Motorists will be treated to petrol at £1 a litre or under in time for Christmas if retailers ‘do the right thing’ and pass on savings in the wholesale price brought about by oil falling below $40 a barrel for the first time since February 2009.
Britain’s supermarkets and cheapest fuel retailers will give motorists an early Christmas present in the next week, making it cheaper to visit family and friends at the most expensive time of year. And, the even better news is the sight of £1 a litre should become commonplace.
RAC Fuel Watch data shows oil slipped even further following OPEC’s meeting in Vienna on Friday where delegates dismissed cutting production to stabilise the price. The end of day price for a barrel of Brent crude fell from $41.80 last Friday to $39.77 on Monday.
This led to significant reductions in the wholesale price of both unleaded and diesel which the RAC believes will lead to a cut of 3p a litre in the average price of petrol and 5p a litre off diesel, taking average prices to around 103p for petrol and 104p for diesel. Diesel is already at a six-year low, with the average price reaching 109.18p on Friday.
At these prices motorists would be saving around £9 on tank of petrol for an average 55-litre family car compared to this time last year, and more than £11 for a tank of diesel.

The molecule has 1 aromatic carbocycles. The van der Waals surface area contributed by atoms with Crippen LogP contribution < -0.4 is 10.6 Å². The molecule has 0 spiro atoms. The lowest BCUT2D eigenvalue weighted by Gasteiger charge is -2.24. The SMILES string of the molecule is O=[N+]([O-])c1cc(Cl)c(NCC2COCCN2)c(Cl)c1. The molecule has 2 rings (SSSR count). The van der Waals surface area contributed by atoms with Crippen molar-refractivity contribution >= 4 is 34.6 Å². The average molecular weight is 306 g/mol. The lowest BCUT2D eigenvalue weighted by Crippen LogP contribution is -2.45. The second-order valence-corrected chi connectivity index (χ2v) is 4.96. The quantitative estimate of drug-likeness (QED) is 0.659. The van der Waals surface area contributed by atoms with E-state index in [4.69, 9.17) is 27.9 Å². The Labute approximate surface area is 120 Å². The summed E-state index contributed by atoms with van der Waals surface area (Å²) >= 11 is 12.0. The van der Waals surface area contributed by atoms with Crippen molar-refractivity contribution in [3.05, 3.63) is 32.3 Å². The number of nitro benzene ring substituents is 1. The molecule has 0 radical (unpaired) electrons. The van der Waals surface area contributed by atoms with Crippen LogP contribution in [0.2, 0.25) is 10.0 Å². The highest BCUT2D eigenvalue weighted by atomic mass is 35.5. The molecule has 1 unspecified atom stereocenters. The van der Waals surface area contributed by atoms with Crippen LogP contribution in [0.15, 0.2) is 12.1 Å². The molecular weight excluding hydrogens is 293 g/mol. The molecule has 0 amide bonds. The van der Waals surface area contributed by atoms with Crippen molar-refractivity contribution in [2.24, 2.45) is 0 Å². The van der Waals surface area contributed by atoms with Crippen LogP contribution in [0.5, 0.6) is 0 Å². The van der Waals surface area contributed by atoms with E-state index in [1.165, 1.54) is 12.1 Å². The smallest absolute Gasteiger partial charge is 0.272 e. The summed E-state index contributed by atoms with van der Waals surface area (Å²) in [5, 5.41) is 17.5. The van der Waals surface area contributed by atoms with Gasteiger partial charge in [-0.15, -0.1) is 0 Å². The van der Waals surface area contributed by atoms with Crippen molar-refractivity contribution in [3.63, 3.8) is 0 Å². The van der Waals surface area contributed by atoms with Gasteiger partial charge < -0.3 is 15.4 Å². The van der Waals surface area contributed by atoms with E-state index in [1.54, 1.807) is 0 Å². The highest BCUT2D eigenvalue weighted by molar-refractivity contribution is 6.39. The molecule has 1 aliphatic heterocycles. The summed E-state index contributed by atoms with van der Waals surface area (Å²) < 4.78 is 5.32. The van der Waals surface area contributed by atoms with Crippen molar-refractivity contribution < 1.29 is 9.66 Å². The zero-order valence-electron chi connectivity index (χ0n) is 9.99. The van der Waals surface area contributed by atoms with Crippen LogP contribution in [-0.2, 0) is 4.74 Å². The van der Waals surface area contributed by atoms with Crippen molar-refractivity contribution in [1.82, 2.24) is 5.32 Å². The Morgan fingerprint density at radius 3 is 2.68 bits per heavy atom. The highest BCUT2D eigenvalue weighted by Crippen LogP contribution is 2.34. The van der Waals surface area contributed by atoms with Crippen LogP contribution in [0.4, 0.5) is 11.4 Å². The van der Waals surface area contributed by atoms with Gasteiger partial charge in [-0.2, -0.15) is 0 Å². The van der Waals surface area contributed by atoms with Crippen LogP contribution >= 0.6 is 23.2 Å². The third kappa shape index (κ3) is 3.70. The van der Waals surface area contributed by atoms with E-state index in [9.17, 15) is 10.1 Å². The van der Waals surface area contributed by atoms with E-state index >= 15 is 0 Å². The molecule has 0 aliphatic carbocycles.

RAC Fuel Watch spokesman Simon Williams said: “With the price of wholesale unleaded dropping due to oil falling below $40 the climate is right for £1 a litre petrol, all we need is for the supermarkets to do the right thing and embrace the season of goodwill by passing on those savings at the pump to make Christmas that bit cheaper for everyone.
“Motorists have already enjoyed petrol at under £1 as one supermarket cut prices at its 277 nationwide forecourts as part of a three-day promotion at the end of November, but this should now become a common sight across the country. If retailers don’t pass on the savings quickly, they will be giving themselves an unpopular Christmas boost to profits by pocketing the extra margin when they should really be passing this on to their customers instead.
“The long-term outlook is for the oil price to stay low. OPEC is not due to meet again until June 2016 so unless an extraordinary meeting is called, it is anticipated production will continue to outpace demand and in turn keep wholesale fuel prices low.”
Note: Twelve months ago a barrel cost $65 and in June 2014 it was $115.
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